Wednesday, August 18, 2010

August Secret Agent #42

TITLE: Welcome to My Mother 'Hood
GENRE: Humor

I barely got out of the way of the dog, Snarl, and the cat, Psycho, as they tore past me deep in the throes of "catch me of you can," both heading up the stairs, fur and drool flying.

Our oldest son, Sullen, loped into the house, deposited his guitar on the dining room table and his sneakers on the living room rug I'djust vacuumed. Soon I was being treated to ear-splitting levels of Guitar Hero. As I was trying to grab the tufts of fur floating through the air, the phone rang.

"Hey there, Donna Reed! You coming down with something?"

Jane knows I hate that nickname since it conjures up the image of a perfectly put together housewife, which, since I'm usually in desperate need of a dye job and my make-up disappears within an hour of application, I am decidely not.

After disloging and errant tuft of fur from my mouth, I said "Just dodging the third installment of "If I catch you, you're toast!"

"Ah, Snarl and Psycho at it again?" Jane chuckled.

"Oh yeah," I answered, moving quickly out of the way as they tore past me coming back down the stairs, followed by our youngest, Surly, who was egging them on. Hearing the crash of the food and water bowls in the kitchen, along with Surly's resounding "Cool!," I tiredly sat on the bottom step of the staircase and sighed.

"What's up with you?" I asked Jane, while trying to remember where I'd stashed the Motrin.


  1. I enjoyed this, and the voice, a lot, but it got a little derailed when the phone call happened. Jane's call read very "as you know, Bob" to me. She inserts the nickname, and then it gets explained to us. She correctly guesses the cat and dog fight, which tells us nothing new.

    In terms of the nickname, I'd love for the stuff about being the anti-Donna to be revealed in action rather than telling us about it. It would be more interesting and funnier. For example, Jane calls her Donna Reed, and then something explodes. That tells us what we need to know without it being spoon-fed. Although I question the premise, because by now does anyone think a housewife is actually Donna Reed? Aren't they all frazzled because, well, because the job is hard?

    I also loved the first few nicknames, but by the time we got to "Surly" the joke had worn thin. Maybe he could have one that's a little less obvious that the reader has to work to understand through the action?

    I've got one in this batch of SA, and I get how freaking hard it is to paint the world in 250 words. Oy, do I. Maybe jumping into the purpose of Jane's call would wake up the zoo-of-a-household story and inflect some purpose. The whole exchange about the dog and cat is unnecessary.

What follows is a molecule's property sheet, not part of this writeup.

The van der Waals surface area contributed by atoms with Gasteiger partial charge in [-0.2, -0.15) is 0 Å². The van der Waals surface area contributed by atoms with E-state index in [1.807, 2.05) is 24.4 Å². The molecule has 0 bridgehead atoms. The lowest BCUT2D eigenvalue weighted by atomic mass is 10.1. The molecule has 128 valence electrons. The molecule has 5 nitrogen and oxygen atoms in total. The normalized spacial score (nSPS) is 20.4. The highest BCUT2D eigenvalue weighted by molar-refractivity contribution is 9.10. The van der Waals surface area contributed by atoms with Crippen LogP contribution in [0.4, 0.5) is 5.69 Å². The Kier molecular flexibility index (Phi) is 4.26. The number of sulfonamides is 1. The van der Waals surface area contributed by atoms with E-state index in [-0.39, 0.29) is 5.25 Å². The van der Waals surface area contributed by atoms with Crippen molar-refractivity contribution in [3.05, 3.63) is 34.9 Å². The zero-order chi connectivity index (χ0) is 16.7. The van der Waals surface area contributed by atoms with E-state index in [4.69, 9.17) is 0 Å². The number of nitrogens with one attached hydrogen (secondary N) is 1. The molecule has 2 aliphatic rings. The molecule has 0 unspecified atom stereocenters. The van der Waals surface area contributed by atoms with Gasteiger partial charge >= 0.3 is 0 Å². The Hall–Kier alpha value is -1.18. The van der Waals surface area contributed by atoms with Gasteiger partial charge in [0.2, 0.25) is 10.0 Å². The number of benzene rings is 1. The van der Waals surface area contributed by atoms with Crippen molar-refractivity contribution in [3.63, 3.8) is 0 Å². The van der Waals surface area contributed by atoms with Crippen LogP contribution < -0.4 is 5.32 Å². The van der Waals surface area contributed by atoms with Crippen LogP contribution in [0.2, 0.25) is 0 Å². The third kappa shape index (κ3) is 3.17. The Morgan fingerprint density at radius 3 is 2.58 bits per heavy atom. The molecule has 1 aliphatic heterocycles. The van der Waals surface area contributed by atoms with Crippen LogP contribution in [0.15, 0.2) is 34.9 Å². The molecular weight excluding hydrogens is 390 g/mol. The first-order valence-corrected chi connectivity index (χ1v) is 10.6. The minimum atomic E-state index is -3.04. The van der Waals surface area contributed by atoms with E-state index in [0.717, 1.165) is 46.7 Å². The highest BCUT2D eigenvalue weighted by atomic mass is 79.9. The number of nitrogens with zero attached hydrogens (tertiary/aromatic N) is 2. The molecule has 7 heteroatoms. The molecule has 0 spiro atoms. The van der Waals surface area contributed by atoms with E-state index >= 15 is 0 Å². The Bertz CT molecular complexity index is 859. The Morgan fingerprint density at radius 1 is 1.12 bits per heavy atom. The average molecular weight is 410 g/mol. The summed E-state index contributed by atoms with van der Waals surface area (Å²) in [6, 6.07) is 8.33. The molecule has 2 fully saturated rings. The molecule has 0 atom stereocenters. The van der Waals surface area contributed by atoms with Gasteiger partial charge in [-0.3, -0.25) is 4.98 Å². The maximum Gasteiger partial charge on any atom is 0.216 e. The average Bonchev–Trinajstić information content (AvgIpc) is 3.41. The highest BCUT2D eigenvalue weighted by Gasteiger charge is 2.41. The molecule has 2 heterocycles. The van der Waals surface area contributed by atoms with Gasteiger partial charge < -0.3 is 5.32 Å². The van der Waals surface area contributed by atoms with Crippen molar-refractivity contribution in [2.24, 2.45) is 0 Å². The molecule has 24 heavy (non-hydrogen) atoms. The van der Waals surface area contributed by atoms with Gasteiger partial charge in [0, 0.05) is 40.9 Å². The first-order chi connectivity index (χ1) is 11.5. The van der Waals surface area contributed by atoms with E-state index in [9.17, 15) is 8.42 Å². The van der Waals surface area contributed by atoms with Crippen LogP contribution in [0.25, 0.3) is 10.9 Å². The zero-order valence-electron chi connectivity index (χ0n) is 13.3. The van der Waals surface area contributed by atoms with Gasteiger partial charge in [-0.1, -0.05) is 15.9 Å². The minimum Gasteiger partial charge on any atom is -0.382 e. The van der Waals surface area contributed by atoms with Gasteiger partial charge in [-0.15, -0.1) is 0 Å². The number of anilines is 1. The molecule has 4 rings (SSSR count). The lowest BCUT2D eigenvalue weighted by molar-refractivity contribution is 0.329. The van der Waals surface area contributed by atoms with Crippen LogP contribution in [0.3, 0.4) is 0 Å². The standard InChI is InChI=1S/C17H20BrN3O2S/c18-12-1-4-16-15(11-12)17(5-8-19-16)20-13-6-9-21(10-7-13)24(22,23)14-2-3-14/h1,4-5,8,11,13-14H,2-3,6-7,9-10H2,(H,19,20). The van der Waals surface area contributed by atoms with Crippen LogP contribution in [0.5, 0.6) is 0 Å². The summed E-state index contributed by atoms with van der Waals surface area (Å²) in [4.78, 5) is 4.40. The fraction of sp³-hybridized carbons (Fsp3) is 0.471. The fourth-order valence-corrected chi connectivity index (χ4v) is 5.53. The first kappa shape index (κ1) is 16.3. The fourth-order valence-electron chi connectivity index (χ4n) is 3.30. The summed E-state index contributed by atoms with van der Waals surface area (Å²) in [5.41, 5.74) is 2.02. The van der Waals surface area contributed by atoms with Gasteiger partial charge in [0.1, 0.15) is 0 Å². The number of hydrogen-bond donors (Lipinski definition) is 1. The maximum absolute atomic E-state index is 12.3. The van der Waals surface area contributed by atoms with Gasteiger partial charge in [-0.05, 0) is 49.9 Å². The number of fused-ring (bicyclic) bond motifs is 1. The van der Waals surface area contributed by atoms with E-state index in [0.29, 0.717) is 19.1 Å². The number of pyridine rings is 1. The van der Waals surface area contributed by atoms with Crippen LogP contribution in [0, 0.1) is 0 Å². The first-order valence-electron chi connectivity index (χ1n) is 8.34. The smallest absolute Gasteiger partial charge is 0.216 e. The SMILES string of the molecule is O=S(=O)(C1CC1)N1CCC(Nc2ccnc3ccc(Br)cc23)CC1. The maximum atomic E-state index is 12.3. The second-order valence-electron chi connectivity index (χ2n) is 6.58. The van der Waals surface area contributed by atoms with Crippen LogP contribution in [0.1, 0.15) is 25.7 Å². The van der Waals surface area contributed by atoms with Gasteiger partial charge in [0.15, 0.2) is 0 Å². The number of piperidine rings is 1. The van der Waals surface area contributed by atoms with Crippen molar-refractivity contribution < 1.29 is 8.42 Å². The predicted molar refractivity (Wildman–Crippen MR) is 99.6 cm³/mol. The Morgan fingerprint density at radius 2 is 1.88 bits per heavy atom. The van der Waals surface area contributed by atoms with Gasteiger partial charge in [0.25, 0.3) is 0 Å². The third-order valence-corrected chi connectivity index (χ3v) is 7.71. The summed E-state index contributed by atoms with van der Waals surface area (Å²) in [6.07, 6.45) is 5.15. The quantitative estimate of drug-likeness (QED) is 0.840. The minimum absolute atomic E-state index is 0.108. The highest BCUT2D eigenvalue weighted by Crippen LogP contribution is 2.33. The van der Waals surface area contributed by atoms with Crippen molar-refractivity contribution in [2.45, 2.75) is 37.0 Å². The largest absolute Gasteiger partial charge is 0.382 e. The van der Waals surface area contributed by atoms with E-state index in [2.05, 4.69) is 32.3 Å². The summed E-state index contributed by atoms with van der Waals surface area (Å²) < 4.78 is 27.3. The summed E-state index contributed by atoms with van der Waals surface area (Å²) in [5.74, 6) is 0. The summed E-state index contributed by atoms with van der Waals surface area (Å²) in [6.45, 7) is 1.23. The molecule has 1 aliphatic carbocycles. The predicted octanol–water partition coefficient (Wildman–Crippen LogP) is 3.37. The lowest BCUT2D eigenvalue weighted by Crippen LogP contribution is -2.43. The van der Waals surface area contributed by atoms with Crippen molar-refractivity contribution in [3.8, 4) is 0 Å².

Good luck! Humor is hard, and you've got a great start!

  2. This is really smooth and fun. However, I don't have much to grab onto yet as a reason to care about this woman. We've got a well-painted situation, but we don't have a goal or a problem.

    I know that might be unfair; 250 words is awfully short and your inciting incident may well come up in the next 50. But that's just my response to this excerpt.

  3. Yes, right now it's just a situation and I can't quite grasp what the story will be. The writing could be a bit smoother, though it is very funny and rife with possibility. But there are many awkward sentences. For example, you use the word since twice in the same sentence of paragraph three. That pulls me out. Also lots of adjectives tend to drag things down. Perhaps cut some of this back and get to the meat of the story sooner and I think I'd be hooked.

  4. The title made me smile, and I think you have a lot of potential in your writing. I agree that the call seems to slow things down rather than igniting my interest level, but the nicknames are cute and the MC already feels like someone I might be able to relate to on quite a few levels. Although at that point I might be reaching for the red wine instead of the motrin! Best of luck and thanks for sharing!

  5. Between the phone call, the Jane name thrown out there and the cat and dog, I found it confusing. Also, one of my very first thoughts aligned with one of the above comments regarding the Donna Reed reference and following explanation--it was a little to "telly."

  6. I find this situation relatable as a mother of three. But I think the first sentence, fore example, is too long. There's too much happening in one sentence, and it just kind of overwhelming for the reader. Simplify the sentences, cut words like 'and' and 'so' where you can to tighten things up.
    I didn't understand the Donna Reed reference at all. I had to Google her to find out.
    I'm not quite hooked yet.

  7. I found this humorous and the title gave me a real giggle. I didn't care for the children's names though. It's a bit much.

    But the opening hooked me enough to want to read more.

  8. Thanks for all the comments, I appreciate each one! Jane and Lucy: You're so right, 250 words is very hard to get the set-up, particularly when it's the prologue to the story! This is the first time I've had anyone other than friends and family critique my writing and while it was nerve-wracking, it was definitely worth it! Thanks again! :)

  9. Not quite hooked. You do a great job of setting the scene, but that's all you do. I agree with you other commenters about the phone call - it doesn't introduce any conflict or anything new about the character or her world that we don't already know.